Step 5. Fry the apple ring ‘donuts’. Heat vegetable oil, dip the rings into the batter and fry until golden brown on each side. The batter will puff up before your eyes. Place over cooling rack once you remove them from the pan.
Several Ways to Enjoy Apple Fritters
The fried apple rings are best enjoyed hot so do not waste time in addressing them.
If you made them for quick breakfast or as a snack, simply dust them with confectioners or cinnamon sugar – they can be casually eaten by hand.
If you will go fancy and use plates and utensils you can always drizzle the fritters with honey, maple syrup, warm vanilla sauce, caramel sauce or add a bit of whipped cream and chopped walnuts on top.
For a decadent dessert option ice cream, especially walnut ice cream, is an easy solution.
How to Make Apple Batter
Another popular way of making apple fritters is to fold diced apples into the light and airy beer batter.
The resulting apple batter is then scooped and pan-fried in the manner of thick pancakes with a circular shape and about 4 inche diameter. In Germany this version of preparing the fritters is widely known as Apfelküchlein (apple cakes) and some people prefer it because of its arguably simpler execution.
If this is the method you’d prefer to use you really do not need to go searching for a German apple pancakes recipe. Simply make the batter as shown above, peel and dice some apples and fold them into it. Then fry as you would pancakes.
Other Recipes You Might Enjoy
Find more German Desserts among these recipes.
- 4 apples (medium sized, such as Gala or Pink Lady)
- 2 tbsp cane sugar
- 2 tbsp rum
- 1 tbsp lemon juice
- 1 cup +2 tbsp flour
- 1/2 tsp baking powder
- 1/2 tsp cinnamon
- pinch of salt
- 2/3 cup or about 5 oz of wheat beer (recommend German style hefeweizen)*
- 2 eggs
- vegetable oil, enough to fill frying pan 1 inch deep
1. Core, peel and slice the apples into rings (1/2 to 3/4 inch thick). Place them into a glass container or plastic freezer bag and sprinkle with sugar. Add rum and lemon juice, mix together and coat the rings evenly. Let them soak for 30 to 60 mins. **
2. Measure the flour then sift it. Add the baking soda, salt and cinnamon and mix. Set aside.
3. Separate the egg yolks from the whites. Beat the yolks lightly and the whites to stiff peaks. Set aside.***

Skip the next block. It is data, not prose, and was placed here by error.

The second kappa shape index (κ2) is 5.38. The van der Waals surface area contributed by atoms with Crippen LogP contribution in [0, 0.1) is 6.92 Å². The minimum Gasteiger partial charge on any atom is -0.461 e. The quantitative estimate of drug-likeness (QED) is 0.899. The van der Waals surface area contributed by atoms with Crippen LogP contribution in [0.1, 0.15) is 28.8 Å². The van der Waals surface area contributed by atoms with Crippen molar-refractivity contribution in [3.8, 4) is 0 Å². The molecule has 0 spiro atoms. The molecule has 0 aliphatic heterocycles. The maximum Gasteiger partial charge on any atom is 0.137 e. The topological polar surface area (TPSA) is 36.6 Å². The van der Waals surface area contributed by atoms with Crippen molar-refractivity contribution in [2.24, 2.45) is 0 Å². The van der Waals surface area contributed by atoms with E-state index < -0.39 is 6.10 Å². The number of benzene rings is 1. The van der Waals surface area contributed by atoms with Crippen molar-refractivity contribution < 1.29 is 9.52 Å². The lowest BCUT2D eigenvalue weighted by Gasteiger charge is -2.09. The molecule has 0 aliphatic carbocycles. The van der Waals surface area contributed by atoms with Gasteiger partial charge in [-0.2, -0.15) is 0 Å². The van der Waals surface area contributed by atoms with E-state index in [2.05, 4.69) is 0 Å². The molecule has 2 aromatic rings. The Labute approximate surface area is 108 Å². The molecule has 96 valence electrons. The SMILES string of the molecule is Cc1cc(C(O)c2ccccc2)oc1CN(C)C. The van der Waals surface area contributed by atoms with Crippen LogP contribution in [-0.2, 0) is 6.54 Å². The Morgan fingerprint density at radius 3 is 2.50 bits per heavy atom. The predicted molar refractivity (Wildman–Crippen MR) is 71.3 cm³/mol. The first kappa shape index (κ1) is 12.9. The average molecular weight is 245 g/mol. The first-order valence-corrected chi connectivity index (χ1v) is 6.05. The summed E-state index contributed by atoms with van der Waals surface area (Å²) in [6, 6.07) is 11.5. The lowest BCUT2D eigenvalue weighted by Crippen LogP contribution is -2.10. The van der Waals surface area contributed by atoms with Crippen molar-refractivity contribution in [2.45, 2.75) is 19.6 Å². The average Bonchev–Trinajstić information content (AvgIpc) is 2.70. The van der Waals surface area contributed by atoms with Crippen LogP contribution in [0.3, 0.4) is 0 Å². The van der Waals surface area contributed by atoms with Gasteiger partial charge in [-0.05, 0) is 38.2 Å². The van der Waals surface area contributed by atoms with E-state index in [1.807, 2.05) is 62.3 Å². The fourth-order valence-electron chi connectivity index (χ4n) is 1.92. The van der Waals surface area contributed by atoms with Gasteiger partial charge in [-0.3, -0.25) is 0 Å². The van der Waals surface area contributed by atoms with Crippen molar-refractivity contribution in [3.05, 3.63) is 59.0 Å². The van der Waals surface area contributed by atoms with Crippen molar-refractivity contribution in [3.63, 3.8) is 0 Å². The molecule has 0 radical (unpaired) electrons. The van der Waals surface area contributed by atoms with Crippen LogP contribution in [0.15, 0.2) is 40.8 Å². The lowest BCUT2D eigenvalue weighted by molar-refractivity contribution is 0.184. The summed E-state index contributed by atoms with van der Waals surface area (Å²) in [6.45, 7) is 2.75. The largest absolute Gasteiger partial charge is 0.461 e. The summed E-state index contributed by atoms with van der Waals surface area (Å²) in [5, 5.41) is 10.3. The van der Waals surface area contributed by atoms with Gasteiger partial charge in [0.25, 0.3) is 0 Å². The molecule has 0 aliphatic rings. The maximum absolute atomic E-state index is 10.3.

4. Measure out the beer. If using actual hefeweizen pour just over half the 12 oz bottle into a glass and save about 5 oz from the bottom. The dregs have banana/clove smelling yeast you want to capture. If using another beer or white wine or cider simply measure out 2/3 cup. Feel free to enjoy the beer you did not use.
5. Add the beer to the flour mixture, whisk. Add the egg yolks and whisk to incorporate. Fold in the beaten egg whites. *** Rest the batter for 30 to 60 mins.
6. Heat enough vegetable oil in a pan to cover the bottom about 1 inch deep. Heat to 350 F.
7. Dip the apple rings into the batter and let excess drain. Fry for a couple of minutes per side until they puff up and turn golden-brown. Do not overcrowd the pan. Place the fried rings onto a cooling rack placed on top of a baking sheet.
Serve while still hot/warm.
*You can use a different beer, balanced or skewed to the malty side. Oktoberfest lager or pumpkin lagers are especially fragrant. You can also use cider or sweet white wine.
**If you do not want to soak the apple rings simply slice them just before you are about to fry them.
***The beaten egg whites will make the batter airier. While you do not have to let the batter rest nor soak the apple rings as described doing so will give you more flavorful and puffier fritters.
Nutrition Information:Yield: 6 Serving Size: 1
Amount Per Serving: Calories: 153 Total Fat: 4g Saturated Fat: 1g Trans Fat: 0g Unsaturated Fat: 3g Cholesterol: 62mg Sodium: 89mg Carbohydrates: 24g Net Carbohydrates: 0g Fiber: 3g Sugar: 17g Sugar Alcohols: 0g Protein: 3g